Managed dairy system enticed Coca Cola to build Ontario milk plant: Dairy Farmers
Toronto – Coca-Cola Canada’s decision to invest $85 million in a new milk processing plant in Ontario shows why the Canadian government should continue to defend the country’s supply management system, said the general manager of the Dairy Farmers of Ontario.
Prime Minister Justin Trudeau caused worries in Canada’s dairy sector when he said on NBC’s Meet the Press that Canada would consider allowing U.S. dairy greater access to the Canadian market as part of the renegotiation of the North American Free Trade Agreement.
“As far as I know the government is going to continue to support the Canadian dairy system. This is a perfect example of why he ought to,” Dairy Farmers general manager Graham Lloyd said in an interview Tuesday.
He said the system is attracting investment from around the world.
“It’s a good example of why this system works, and when you compare it to the other systems and dairy industries they’re just not sustainable and not growing.”
The U.S. beverage giant didn’t comment on Canada’s dairy system, but said tariffs were a deterrent to importing its Fairlife ultrafiltered milk from the United States.
Coca-Cola also likes to make products in the country where they are sold, said Fran Mulhern, vice-president of Coca-Cola and general manager of the farm to table business.
The company plans to build a plant adjacent to its 70-year-old Minute Maid frozen juice facility in Peterborough, Ont., to produce lactose-free milk that is rich in protein and lower in sugar than traditional milk.
The operations, set to open in the first quarter of 2020, will create 35 new jobs and support 100 jobs at the existing juice plant, which supplies North America with frozen juice.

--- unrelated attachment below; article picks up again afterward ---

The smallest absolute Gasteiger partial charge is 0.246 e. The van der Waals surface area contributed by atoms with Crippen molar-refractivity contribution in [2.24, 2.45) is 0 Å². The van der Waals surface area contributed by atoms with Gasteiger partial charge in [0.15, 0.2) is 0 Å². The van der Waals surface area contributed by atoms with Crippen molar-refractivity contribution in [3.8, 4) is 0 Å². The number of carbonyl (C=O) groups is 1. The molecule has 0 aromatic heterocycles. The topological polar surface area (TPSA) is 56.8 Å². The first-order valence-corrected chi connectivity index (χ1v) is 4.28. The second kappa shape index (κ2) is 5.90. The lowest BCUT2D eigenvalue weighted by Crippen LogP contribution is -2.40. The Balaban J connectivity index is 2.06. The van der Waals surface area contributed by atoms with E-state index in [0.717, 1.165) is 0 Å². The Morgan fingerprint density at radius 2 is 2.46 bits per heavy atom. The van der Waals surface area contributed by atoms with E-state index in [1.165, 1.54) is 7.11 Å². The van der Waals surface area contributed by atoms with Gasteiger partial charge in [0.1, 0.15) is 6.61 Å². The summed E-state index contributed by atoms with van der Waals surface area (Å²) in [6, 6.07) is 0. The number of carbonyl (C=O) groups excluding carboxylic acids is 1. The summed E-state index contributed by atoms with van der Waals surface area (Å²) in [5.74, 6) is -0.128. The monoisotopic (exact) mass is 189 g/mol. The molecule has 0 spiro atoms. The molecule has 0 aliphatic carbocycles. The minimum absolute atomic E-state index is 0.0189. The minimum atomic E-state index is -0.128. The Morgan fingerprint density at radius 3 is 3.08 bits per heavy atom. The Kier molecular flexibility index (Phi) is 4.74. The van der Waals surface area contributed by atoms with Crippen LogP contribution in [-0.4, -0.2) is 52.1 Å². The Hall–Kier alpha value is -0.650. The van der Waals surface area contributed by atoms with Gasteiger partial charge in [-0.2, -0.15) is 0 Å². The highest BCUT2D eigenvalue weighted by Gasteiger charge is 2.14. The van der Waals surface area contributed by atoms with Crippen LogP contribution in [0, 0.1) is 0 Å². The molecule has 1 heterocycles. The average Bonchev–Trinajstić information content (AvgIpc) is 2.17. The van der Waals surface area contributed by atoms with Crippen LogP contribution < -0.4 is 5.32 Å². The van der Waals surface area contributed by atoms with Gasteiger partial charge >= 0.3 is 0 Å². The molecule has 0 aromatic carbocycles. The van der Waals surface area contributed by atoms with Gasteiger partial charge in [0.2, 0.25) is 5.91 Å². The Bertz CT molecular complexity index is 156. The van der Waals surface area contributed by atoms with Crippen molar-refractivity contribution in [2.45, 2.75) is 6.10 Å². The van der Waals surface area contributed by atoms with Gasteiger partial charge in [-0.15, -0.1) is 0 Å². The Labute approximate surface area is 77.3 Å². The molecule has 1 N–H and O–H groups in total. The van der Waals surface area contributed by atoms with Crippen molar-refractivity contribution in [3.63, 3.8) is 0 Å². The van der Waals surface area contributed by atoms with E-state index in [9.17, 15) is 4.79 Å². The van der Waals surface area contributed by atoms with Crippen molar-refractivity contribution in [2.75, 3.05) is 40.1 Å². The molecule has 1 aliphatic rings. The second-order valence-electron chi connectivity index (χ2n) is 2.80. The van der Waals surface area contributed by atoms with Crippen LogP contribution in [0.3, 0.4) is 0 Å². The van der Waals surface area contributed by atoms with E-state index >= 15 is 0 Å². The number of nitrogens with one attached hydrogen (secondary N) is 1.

Changing consumer habits towards products with less sugar makes it a perfect time to make Canada the first international market for Fairlife products such as ultrafiltered milk, said Mulhern.
“We see lots of opportunities for this to really grow dairy, and bring consumers back into dairy,” she said in an interview.
In the year after the product was launched in the U.S. in 2015, 40 per cent of the consumption came from buyers who were not drinking milk, according to a Nielsen survey, she said.
Canadian milk consumption has been declining about one per cent annually for years, but value-added products are growing five per cent per year and account for 20 per cent of Canada’s dairy market. Almost 20 per cent of Canadians consume lactose-free dairy.
The plant will be supplied with milk from local dairy farmers in Ontario.
“Anything that will grow the dairy market and increase dairy production and increase dairy consumption is quite exciting, and that’s why we’re quite supportive of this opportunity,” Lloyd added in an interview from Ottawa.
The milk uses a patented cold filtration process to remove lactose and sugar, leaving it with 50 per cent more protein and 50 per cent less sugar than traditional milk.
Coca-Cola has been in a joint venture with Select Milk Producers, the sixth largest U.S. dairy co-operative, to make Fairlife products that are added to the multinational’s broad portfolio of beverages.
Coca-Cola Canada employs 6,200 people in more than 50 facilities, including six production facilities across the country.
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